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Hip and Happening Graz
Graz, the second city in Austria, is completely different than I expected. Or to be completely honest, I actually didn’t expect anything, because I had never heard of it before an invitation to visit appeared in my inbox.
But when I started contemplating a visit, I assumed I would see Mädel in traditional costume, green meadows, Lederhosen, eat Apfelstrudel and Schnitzel. And in truth I did, but I also found a place where traditions and the 21st century go hand in hand. Graz is a university town, which has both ancient and modern architecture, innovative gastronomy, convivial terraces, blood-curdling attractions, delicious locally produced wine and a generous dose of Gemütlichkeit.
Furthermore, Graz has the largest medieval centre in Central Europe, a prominent place on the UNESCO list of World Heritage Sites, in 2003 Graz was the Cultural Capital of Europe and in 2008 a City of Culinary Delights.. This makes it a perfect destination for a city trip as visitors can fill their days simply by strolling through the medieval streets, sipping drinks on top of the Schlossberg or if they wish, discover the city and its surroundings by visiting a long list of places of interest. Graz will have something to their liking for sure, be it as a romantic getaway, as a group of friends or as a family.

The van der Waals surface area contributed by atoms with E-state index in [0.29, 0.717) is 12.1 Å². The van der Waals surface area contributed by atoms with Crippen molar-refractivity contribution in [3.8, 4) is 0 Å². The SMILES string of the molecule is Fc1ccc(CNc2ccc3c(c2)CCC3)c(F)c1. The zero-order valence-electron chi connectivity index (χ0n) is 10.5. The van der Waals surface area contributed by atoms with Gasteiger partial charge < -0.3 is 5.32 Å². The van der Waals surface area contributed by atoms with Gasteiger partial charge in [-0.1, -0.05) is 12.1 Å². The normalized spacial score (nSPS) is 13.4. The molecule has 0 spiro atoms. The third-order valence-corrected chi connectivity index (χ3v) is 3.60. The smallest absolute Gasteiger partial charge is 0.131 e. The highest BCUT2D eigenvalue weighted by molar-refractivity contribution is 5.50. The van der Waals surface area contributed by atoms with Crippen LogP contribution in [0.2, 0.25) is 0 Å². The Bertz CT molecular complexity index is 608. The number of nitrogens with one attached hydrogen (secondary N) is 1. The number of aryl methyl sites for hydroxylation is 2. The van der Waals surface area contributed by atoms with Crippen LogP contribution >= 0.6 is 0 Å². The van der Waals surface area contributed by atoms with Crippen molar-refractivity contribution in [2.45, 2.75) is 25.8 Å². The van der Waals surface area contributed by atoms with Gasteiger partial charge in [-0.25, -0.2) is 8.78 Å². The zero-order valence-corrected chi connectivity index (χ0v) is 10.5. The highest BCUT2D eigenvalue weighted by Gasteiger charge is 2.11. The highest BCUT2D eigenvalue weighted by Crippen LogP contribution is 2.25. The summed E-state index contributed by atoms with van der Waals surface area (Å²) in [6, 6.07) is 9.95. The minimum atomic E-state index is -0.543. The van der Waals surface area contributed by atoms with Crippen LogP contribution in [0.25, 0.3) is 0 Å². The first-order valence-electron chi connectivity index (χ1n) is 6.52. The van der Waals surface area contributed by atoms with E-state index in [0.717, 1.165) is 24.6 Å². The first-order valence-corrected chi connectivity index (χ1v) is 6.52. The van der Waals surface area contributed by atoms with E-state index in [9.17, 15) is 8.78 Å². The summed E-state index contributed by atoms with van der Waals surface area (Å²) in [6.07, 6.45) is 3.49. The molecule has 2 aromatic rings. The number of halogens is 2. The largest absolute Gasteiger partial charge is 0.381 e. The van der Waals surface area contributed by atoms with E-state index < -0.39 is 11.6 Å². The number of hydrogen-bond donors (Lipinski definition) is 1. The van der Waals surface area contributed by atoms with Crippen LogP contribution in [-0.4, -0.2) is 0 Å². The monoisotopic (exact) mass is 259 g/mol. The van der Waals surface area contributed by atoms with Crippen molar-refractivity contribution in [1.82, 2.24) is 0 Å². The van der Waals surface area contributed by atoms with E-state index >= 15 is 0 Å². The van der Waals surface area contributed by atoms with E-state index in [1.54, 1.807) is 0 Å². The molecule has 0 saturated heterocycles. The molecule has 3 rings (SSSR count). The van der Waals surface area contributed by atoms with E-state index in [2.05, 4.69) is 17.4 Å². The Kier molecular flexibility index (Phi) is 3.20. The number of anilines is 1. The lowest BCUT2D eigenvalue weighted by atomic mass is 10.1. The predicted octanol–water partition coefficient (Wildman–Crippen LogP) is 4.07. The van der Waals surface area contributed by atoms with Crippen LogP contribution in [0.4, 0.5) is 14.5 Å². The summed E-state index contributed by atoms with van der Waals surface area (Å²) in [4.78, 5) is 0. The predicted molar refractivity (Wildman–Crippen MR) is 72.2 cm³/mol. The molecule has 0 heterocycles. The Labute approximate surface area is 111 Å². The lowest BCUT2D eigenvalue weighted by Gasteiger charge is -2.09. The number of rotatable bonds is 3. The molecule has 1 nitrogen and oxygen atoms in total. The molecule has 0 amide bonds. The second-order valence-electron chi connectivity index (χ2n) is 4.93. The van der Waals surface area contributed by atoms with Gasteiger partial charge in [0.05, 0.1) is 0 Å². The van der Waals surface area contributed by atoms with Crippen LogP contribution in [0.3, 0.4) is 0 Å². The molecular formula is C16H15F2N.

Places of interest Graz and Styria region
Graz, the regional capital of the Styria region, has an impressive number of museums, sights and restaurants for a relatively small city, with only 290,000 inhabitants. The most important sites are listed below:
The most prominent attraction in Graz is undoubtedly the Schlossberg, if only because it is impossible to miss. The 475 m high mountain in the city centre towers above everything else. On top you have a 360º view of the city, there are several restaurants, cozy terraces, a bell tower and the remains of a fort. Inside the mountain is a tunnel network that was carved out during the Second World War as shelters.
The mountain top can be reached via steep spiral staircases, a cable car, a lift or via a hiking trail. Going down is a lot easier and faster. Especially if you go racing down on the highest indoor slide in the world (a whopping 175 m) with a speed of 25 to 30 kilometres per hour. During the descent the slider makes quite a few turns, ‘flies’ through the dark and probably ends slightly nauseous. But that is just all part of the fun…. Fortunately, there is a method for controlling the speed to some extent for those who want to boast that they have gone down the slide but are not exactly made out of daredevil material. The trick is to press as hard as possible with your body on the mat on which to slide down. This will significantly reduce your speed.